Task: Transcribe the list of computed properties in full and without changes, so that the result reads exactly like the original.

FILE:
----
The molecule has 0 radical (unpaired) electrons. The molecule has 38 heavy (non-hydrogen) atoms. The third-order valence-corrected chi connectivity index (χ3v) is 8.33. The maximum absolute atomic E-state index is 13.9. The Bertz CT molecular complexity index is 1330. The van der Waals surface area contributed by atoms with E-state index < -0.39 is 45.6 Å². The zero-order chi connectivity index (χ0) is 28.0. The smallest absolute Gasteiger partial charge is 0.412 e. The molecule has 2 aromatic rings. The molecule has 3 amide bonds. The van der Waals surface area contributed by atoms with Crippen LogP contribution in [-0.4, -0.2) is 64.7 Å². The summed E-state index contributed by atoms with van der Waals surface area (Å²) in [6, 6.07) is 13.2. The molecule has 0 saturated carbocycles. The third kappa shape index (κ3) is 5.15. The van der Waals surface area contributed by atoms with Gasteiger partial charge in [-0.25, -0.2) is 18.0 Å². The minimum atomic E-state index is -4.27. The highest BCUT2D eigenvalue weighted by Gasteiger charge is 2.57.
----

The molecule has 0 radical (unpaired) electrons. The molecule has 38 heavy (non-hydrogen) atoms. The third-order valence-corrected chi connectivity index (χ3v) is 8.33. The maximum absolute atomic E-state index is 13.9. The Bertz CT molecular complexity index is 1330. The van der Waals surface area contributed by atoms with E-state index < -0.39 is 45.6 Å². The zero-order chi connectivity index (χ0) is 28.0. The smallest absolute Gasteiger partial charge is 0.412 e. The molecule has 2 aromatic rings. The molecule has 3 amide bonds. The van der Waals surface area contributed by atoms with Crippen LogP contribution in [-0.4, -0.2) is 64.7 Å². The summed E-state index contributed by atoms with van der Waals surface area (Å²) in [6, 6.07) is 13.2. The molecule has 0 saturated carbocycles. The third kappa shape index (κ3) is 5.15. The van der Waals surface area contributed by atoms with Gasteiger partial charge in [-0.25, -0.2) is 18.0 Å². The minimum atomic E-state index is -4.27. The highest BCUT2D eigenvalue weighted by Gasteiger charge is 2.57.